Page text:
The Chelsea Fire Company located in the Town of Wappinger was formed on April 1, 1946. The area was considered “no mans land” as far as fire protection since no other community company covered the area. A group of concerned citizens decided to do something about the situation. It was voted to form a “fire company”. Rather than wait to secure a bond to fund an equipment purchase, a group of nineteen men decided to put up $1,800 out of their own pockets for a war surplus fire truck. Thus, the company acquired their first piece of equipment, a 1943 Ford Pumper with a 200 gallon tank. Today, the Chelsea Fire District covers properties in the Town of Wappinger and the Town of Fishkill of about 8 square miles, including a portion of the Hudson River. The fire district includes Stony Kill Farm, an 800 acre state farm and education center, and Dutchess Stadium a minor league baseball stadium home to the Hudson Valley Renegades. Chelsea is currently the home to the Chelsea Yacht Club, two historic churches, a post office, and several national historic register named homes.
The former Chelsea Grammar School is located on Liberty Street. The first public schoolhouse in the Town of Wappinger, it housed children up until high school. It is an intact one-room schoolhouse from the late 19th century, when the hamlet was a thriving Hudson River port. In 1987 it was added to the National Register of Historic Places. Its use as a school ended in the mid-20th century when the smaller local school districts of the area were consolidated into the Wappinger Central School District. Since then, the local fire department has used half of it as a community center, and the United States Postal Service has leased the other half for use as the local post office, serving the 12512 ZIP Code.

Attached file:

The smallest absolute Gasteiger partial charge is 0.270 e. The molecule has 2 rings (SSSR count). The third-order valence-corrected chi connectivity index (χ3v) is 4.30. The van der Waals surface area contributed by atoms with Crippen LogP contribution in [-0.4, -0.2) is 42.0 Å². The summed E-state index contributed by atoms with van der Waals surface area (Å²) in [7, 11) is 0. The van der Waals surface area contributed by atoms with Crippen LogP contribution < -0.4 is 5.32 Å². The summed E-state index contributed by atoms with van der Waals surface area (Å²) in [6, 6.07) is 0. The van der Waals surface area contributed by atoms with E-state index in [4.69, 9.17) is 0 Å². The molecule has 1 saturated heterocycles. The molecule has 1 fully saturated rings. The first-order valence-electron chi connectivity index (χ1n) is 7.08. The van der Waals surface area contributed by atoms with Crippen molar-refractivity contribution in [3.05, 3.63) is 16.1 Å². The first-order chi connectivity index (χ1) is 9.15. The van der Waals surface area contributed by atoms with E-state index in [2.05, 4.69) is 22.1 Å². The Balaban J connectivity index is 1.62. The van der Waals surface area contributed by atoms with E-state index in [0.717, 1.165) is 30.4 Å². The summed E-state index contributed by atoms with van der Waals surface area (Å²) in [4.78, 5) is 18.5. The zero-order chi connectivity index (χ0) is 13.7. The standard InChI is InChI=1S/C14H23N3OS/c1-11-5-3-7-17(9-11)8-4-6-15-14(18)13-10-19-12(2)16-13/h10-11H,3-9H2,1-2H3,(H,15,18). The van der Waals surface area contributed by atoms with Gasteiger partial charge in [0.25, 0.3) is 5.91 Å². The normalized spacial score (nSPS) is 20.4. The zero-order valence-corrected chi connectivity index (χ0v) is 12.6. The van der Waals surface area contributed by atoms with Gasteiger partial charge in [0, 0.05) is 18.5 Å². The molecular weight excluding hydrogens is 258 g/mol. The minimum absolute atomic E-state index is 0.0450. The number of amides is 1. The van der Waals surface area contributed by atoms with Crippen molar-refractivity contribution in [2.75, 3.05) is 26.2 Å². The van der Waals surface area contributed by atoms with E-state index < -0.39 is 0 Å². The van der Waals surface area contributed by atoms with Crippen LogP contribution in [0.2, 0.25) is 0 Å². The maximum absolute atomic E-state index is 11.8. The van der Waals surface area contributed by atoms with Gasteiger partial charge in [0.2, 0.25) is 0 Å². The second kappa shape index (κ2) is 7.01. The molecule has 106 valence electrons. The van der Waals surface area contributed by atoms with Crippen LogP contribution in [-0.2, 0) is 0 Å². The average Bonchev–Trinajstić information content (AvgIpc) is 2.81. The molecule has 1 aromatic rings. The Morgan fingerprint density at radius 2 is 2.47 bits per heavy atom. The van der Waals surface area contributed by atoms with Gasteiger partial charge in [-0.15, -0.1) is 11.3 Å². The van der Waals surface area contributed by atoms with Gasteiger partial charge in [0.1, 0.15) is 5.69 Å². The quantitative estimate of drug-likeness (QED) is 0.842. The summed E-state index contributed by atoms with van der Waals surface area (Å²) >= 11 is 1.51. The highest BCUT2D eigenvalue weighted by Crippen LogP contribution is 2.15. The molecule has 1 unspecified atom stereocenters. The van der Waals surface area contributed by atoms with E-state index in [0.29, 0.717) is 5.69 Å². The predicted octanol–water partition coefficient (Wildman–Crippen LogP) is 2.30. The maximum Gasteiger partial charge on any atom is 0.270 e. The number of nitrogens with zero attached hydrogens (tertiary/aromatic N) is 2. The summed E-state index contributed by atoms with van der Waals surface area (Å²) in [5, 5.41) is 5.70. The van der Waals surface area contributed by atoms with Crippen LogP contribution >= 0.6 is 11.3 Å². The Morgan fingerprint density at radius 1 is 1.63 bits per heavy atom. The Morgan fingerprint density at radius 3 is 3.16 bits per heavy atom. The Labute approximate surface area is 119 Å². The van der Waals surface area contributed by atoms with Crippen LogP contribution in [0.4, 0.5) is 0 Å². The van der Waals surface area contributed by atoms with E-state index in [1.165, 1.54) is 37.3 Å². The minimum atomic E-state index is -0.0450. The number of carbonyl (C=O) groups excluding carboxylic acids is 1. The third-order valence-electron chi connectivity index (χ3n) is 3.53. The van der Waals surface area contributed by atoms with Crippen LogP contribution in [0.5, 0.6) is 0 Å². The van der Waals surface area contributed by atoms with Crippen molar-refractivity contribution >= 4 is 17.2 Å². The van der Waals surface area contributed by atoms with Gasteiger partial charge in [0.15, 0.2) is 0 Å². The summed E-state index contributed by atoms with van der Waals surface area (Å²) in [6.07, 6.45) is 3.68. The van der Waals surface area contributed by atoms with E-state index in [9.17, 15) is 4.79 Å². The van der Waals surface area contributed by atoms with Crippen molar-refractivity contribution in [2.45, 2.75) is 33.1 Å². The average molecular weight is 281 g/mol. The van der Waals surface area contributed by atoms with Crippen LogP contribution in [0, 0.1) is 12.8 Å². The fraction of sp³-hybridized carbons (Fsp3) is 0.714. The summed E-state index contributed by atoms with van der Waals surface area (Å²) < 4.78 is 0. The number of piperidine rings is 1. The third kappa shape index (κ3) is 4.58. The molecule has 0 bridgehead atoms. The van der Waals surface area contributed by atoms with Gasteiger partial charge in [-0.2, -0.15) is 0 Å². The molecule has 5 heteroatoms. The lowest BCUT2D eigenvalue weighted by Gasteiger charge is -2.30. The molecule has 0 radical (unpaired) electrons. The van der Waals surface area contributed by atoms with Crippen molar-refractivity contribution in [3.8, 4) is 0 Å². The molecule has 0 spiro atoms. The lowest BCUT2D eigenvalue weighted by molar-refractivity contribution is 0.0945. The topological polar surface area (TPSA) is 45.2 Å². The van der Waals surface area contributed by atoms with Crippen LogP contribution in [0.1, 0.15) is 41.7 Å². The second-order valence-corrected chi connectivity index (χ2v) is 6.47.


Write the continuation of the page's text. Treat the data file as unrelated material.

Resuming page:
The Captain Moses W. Collyer House, aka "Driftwood", is located on River Road South in Chelsea, New York, United States. It was listed on the National Register of Historic Places in 1987. Moses Collyer was a riverboat captain on the nearby Hudson, from 1899 until his death on September 22, 1942. He cowrote "The Sloops of the Hudson", a memoir and history of the years when sailboats were the primary means of getting up and down the river. An exhaustive and complete work that drew on Collyer's background in a riverfaring family, it is today considered the definitive history of that era and its boats.
- Dechillo, Suzanne (1987-03-01). "Drought Proposal Angers Fishermen". The New York Times (The New York Times Company). Retrieved 2008-10-07.
New York City has had a long- standing application for a permanent permit to operate the Chelsea plant during state-declared drought emergencies by pumping 100 million US gallons (380,000 m3) of water a day from the Hudson River.
- Wolff, Craig (1989-02-07). "Along the Hudson, a Wrangle Over Water". The New York Times (The New York Times Company). Retrieved 2008-10-11.
- Carthage Landing
- Clapp, Clinton W., "Town of Wappinger" in Hasbrouck's History of Dutchess County p.470
- Verplanck, Wm. E. and Collyer, Moses W., The Sloops of the Hudson, G.P.Putnam's Sons, New York, 1908
- Smith, James Hadden, History of Dutchess County with Illustrations and Biographical Sketch, Syracuse, D. Mason & Co., 1882
- History of St. Mark's
- Turner, David Wappingers, Arcadia Publishing, Charleston, SC, 2011, ISBN 978-0-7385-7559-9
- The Chelsea Fire Company